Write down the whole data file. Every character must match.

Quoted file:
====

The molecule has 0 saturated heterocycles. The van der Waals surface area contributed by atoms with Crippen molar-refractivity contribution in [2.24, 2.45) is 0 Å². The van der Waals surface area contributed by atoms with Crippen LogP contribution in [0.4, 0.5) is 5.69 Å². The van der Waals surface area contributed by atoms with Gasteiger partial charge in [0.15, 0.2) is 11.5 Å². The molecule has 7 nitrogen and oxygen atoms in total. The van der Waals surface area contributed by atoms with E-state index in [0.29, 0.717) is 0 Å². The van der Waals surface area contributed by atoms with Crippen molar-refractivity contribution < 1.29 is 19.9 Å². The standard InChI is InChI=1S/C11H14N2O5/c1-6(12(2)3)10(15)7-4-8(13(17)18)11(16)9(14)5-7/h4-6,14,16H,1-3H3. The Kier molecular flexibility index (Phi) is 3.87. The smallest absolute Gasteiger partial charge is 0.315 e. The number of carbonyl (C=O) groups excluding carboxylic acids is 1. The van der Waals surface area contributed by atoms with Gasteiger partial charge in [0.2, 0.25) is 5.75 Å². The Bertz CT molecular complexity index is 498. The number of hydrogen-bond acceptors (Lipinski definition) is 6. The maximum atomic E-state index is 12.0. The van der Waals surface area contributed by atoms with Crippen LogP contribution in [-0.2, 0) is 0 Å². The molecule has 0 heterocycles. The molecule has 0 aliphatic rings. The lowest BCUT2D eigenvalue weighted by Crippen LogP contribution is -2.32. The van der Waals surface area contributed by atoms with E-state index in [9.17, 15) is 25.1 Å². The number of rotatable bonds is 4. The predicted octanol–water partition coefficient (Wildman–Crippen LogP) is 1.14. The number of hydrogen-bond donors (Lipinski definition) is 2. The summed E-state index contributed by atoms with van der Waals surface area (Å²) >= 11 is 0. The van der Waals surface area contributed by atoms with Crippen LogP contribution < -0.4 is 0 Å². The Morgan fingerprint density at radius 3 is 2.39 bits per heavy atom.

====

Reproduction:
The molecule has 0 saturated heterocycles. The van der Waals surface area contributed by atoms with Crippen molar-refractivity contribution in [2.24, 2.45) is 0 Å². The van der Waals surface area contributed by atoms with Crippen LogP contribution in [0.4, 0.5) is 5.69 Å². The van der Waals surface area contributed by atoms with Gasteiger partial charge in [0.15, 0.2) is 11.5 Å². The molecule has 7 nitrogen and oxygen atoms in total. The van der Waals surface area contributed by atoms with E-state index in [0.29, 0.717) is 0 Å². The van der Waals surface area contributed by atoms with Crippen molar-refractivity contribution < 1.29 is 19.9 Å². The standard InChI is InChI=1S/C11H14N2O5/c1-6(12(2)3)10(15)7-4-8(13(17)18)11(16)9(14)5-7/h4-6,14,16H,1-3H3. The Kier molecular flexibility index (Phi) is 3.87. The smallest absolute Gasteiger partial charge is 0.315 e. The number of carbonyl (C=O) groups excluding carboxylic acids is 1. The van der Waals surface area contributed by atoms with Gasteiger partial charge in [0.2, 0.25) is 5.75 Å². The Bertz CT molecular complexity index is 498. The number of hydrogen-bond acceptors (Lipinski definition) is 6. The maximum atomic E-state index is 12.0. The van der Waals surface area contributed by atoms with Crippen LogP contribution in [-0.2, 0) is 0 Å². The molecule has 0 heterocycles. The molecule has 0 aliphatic rings. The lowest BCUT2D eigenvalue weighted by Crippen LogP contribution is -2.32. The van der Waals surface area contributed by atoms with E-state index in [9.17, 15) is 25.1 Å². The number of rotatable bonds is 4. The predicted octanol–water partition coefficient (Wildman–Crippen LogP) is 1.14. The number of hydrogen-bond donors (Lipinski definition) is 2. The summed E-state index contributed by atoms with van der Waals surface area (Å²) >= 11 is 0. The van der Waals surface area contributed by atoms with Crippen LogP contribution < -0.4 is 0 Å². The Morgan fingerprint density at radius 3 is 2.39 bits per heavy atom.